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Sullivan Deemed by State to Be Free of Fiscal Stress

Monticello, NY – For the sixth year in a row, the NYS Comptroller’s Office has designated Sullivan County free of fiscal stress.

The Office recently released its 2020 Fiscal Stress rankings for municipalities and school districts statewide, based on the annual financial reports submitted to the Office. Sullivan County again scored well, earning the best rank of “No Designation” (meaning there are no indications of the County being susceptible to fiscal stress at this time).

Entities receive a fiscal score and an environmental score. Based on the fiscal score, the system assigns an entity to one of three categories of stress or to the “No Designation” category if its score doesn’t meet the threshold of stress. The three categories of stress are “Significant Fiscal Stress,” “Moderate Fiscal Stress” and “Susceptible to Fiscal Stress.”

“This latest report shows we continue to maintain County government’s fiscal stability,” Sullivan County Manager Josh Potosek said. “And for the first time, we also received ‘No Designation’ for environmental stress, meaning prospects look good for the County continuing that stability.”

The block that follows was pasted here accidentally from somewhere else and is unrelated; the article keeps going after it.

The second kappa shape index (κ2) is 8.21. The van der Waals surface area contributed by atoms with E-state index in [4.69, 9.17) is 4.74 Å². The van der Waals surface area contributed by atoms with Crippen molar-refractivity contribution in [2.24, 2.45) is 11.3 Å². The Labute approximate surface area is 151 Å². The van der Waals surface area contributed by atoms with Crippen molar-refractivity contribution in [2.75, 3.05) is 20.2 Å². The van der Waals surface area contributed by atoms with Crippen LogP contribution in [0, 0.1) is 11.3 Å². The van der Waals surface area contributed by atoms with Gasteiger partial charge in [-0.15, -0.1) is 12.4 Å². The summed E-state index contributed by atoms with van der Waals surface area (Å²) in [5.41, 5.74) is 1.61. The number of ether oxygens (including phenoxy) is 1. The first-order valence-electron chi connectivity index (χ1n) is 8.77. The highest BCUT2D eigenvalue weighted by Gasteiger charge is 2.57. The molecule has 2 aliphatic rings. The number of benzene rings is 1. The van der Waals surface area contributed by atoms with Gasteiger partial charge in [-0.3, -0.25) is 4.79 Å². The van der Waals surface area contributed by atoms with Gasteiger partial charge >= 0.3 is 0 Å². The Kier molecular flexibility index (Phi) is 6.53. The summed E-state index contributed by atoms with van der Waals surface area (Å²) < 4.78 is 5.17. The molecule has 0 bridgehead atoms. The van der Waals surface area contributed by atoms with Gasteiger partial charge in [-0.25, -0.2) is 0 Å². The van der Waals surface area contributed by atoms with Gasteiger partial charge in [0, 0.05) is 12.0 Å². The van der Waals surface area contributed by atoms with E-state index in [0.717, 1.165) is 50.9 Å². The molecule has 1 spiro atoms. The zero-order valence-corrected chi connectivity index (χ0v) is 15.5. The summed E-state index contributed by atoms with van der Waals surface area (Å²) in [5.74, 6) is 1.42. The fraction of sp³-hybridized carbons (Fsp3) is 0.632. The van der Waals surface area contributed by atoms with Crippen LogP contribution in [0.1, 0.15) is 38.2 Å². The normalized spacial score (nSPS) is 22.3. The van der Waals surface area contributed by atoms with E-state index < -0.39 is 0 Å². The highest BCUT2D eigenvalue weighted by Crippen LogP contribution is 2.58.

In 2019, Sullivan earned a Fiscal Stress score of 42.1 points. That improved to 35.8 in 2020, a lower score being indicative of better finances. Meanwhile, the Environmental Stress score dropped from 30 in 2019 to 23.3 points in 2020, resulting in the removal of the “Susceptible to Environmental Stress” designation. Unlike Fiscal Stress, the data used to create the Environmental Stress score – population changes, poverty levels, tax base, unemployment rates, state/federal aid and other items – represents issues that are not fully within the County’s control.

“This ranking shows our residents and taxpayers that we have a great group of hardworking professionals running this County together as efficiently as possible,” remarked County Treasurer Nancy Buck, who works closely with Potosek and Budget Director Janet Young to monitor revenues and expenditures.

“Along with my fellow legislators, I give credit to Josh and our County personnel,” said District 5 Legislator and Management & Budget Committee Chair George Conklin. “They keep taxpayers in mind by safeguarding public funds and using them where appropriate.”

To access the Comptroller’s reports for the County and other municipalities and school districts, visit